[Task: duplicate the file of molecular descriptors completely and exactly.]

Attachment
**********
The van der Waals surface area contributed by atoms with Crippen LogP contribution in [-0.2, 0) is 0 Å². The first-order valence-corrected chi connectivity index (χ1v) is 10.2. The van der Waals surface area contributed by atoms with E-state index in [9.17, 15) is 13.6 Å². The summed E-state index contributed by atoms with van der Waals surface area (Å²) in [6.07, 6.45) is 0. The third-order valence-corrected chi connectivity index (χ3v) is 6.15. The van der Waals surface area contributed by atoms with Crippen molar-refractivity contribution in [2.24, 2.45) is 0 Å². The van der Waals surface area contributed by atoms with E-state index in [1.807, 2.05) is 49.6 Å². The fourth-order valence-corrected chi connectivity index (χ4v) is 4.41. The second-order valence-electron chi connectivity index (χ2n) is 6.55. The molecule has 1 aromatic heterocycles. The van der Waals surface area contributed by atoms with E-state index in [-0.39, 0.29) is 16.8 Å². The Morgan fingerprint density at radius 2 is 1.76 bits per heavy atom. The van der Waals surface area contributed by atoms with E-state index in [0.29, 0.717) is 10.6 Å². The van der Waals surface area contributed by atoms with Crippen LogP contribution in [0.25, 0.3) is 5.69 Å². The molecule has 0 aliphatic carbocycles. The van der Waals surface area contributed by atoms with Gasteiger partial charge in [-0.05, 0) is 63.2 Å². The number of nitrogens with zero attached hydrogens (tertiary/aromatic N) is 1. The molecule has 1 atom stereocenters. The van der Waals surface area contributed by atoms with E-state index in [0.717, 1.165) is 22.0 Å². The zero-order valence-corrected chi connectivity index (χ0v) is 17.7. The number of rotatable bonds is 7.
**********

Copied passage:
The van der Waals surface area contributed by atoms with Crippen LogP contribution in [-0.2, 0) is 0 Å². The first-order valence-corrected chi connectivity index (χ1v) is 10.2. The van der Waals surface area contributed by atoms with E-state index in [9.17, 15) is 13.6 Å². The summed E-state index contributed by atoms with van der Waals surface area (Å²) in [6.07, 6.45) is 0. The third-order valence-corrected chi connectivity index (χ3v) is 6.15. The van der Waals surface area contributed by atoms with Crippen molar-refractivity contribution in [2.24, 2.45) is 0 Å². The van der Waals surface area contributed by atoms with E-state index in [1.807, 2.05) is 49.6 Å². The fourth-order valence-corrected chi connectivity index (χ4v) is 4.41. The second-order valence-electron chi connectivity index (χ2n) is 6.55. The molecule has 1 aromatic heterocycles. The van der Waals surface area contributed by atoms with E-state index in [-0.39, 0.29) is 16.8 Å². The Morgan fingerprint density at radius 2 is 1.76 bits per heavy atom. The van der Waals surface area contributed by atoms with E-state index in [0.29, 0.717) is 10.6 Å². The van der Waals surface area contributed by atoms with Crippen LogP contribution in [0.25, 0.3) is 5.69 Å². The molecule has 0 aliphatic carbocycles. The van der Waals surface area contributed by atoms with Gasteiger partial charge in [-0.05, 0) is 63.2 Å². The number of nitrogens with zero attached hydrogens (tertiary/aromatic N) is 1. The molecule has 1 atom stereocenters. The van der Waals surface area contributed by atoms with E-state index in [0.717, 1.165) is 22.0 Å². The zero-order valence-corrected chi connectivity index (χ0v) is 17.7. The number of rotatable bonds is 7.